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American Cheese Society Response to FDA

Logo of the American Cheese Society

Yesterday we reported on the surprising decision by the FDA to crack down on cheesemakers who use wooden board to age their cheeses. After posting what we had learned about the sudden change in policy, we kept our eyes peeled to see what sort of response would come from the cheesemaking community. The response came in the afternoon from the American Cheese Society. The ACS is a non-profit organization with a mission to “provide the cheese community with educational resources and networking opportunities, while encouraging the highest standards of cheesemaking focused on safety and sustainability.” Here is their position:

For centuries, cheesemakers have been creating delicious, nutritious, unique cheeses aged on wood. Today’s cheesemakers—large and small, domestic and international—continue to use this material for production due to its inherent safety, unique contribution to the aging and flavor-development process, and track record of safety as part of overall plant hygiene and good manufacturing practices. No foodborne illness outbreak has been found to be caused by the use of wood as an aging surface.

The American Cheese Society (ACS) strongly encourages FDA to revise its interpretation of the Code of Federal Regulation (21 CFR 110.40(a)) to continue to permit properly maintained, cleaned, and sanitized wood as an aging surface in cheesemaking as has been, and is currently, enforced by state and federal regulators and inspectors.

It is ACS’s position that:

  • Safety is paramount in cheesemaking.
  • Cheeses aged on wood have a long track record of safety, and have long been produced meeting FDA standards.
  • Woodcan be safely used for cheese aging when construction is sound and in good condition, and all surfaces are properly cleaned and maintained using sanitation steps that assure the destruction of pathogens, including but not limited to:
    • All surfaces are free of defects;
    • Any wood preservatives used are safe and acceptable for direct food contact;
    • Inspection and cleaning proceduresare followed that specify:
      • Frequency of inspection and testing
      • Frequency of cleaning and sanitizing
      • Methods used that adequately clean boards which might include:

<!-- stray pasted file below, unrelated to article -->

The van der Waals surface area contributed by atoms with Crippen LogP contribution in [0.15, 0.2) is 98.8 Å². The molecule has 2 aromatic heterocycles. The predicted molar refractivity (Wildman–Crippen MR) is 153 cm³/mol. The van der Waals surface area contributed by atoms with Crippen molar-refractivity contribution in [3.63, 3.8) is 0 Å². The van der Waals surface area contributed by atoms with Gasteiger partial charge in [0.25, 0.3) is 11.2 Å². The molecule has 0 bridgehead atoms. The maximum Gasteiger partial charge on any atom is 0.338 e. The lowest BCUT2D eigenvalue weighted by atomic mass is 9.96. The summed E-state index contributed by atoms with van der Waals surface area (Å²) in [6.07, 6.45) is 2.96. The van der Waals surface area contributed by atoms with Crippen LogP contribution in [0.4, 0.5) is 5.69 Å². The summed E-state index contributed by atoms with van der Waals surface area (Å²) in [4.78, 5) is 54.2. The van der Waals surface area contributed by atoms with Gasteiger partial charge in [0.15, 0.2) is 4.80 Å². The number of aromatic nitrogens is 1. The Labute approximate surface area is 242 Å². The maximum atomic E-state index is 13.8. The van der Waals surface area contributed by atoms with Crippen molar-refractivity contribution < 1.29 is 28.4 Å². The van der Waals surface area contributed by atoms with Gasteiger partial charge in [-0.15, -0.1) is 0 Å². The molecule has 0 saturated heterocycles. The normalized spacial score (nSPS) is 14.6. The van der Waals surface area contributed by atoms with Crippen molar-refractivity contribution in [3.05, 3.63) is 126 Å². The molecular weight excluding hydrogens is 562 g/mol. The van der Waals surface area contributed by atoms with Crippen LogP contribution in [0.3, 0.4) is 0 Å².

• Kiln-drying
        • Air-drying
        • Heat-treating
        • Sanitizing with acceptable products
        • Inoculation to create and maintain positive biofilm
        • Raising the core temperature of the wood above pasteurization temperatures
      • Ongoing monitoring and verification of the effectiveness of all procedures per the Hazard Analysis and Risk-based Preventive Controls (HARPC) provision of the Food Safety Modernization Act (FSMA)
      • Corrective actions to address any issues
      • Discarding of wood that is deteriorated and/or in poor repair

Furthermore, ACS believes:

  • Traditional methods of cheesemaking can and do meet food safety standards.
  • U.S. consumers should have access to a wide variety of domestic and imported cheeses, including those safely aged on wood.
  • State and federal regulators and inspectors must work collaboratively with cheesemakers to understand how traditional methods and materials can comply with current food safety standards.
  • Many of the finest and most renowned cheeses from around the world are at risk of disappearing from the U.S. market if regulatory and enforcement changes under FSMA eliminate traditional materials and methods.
  • FDA should provide timely notification, hold proper listening sessions and comment periods, review all available scientific data, and include consideration of industry stakeholders before modifying long-standing interpretation or implementation of its regulations which impact American businesses.

We’re sure this isn’t the end of the story. Stay tuned for more news!

Amy Scheuerman

Amy Scheuerman—culture's former web director—spent eight years in North Carolina where she developed a love of barbecue and biscuits before moving up north to get a degree in nutrition. She now works at the Isabella Stewart Gardner Museum.

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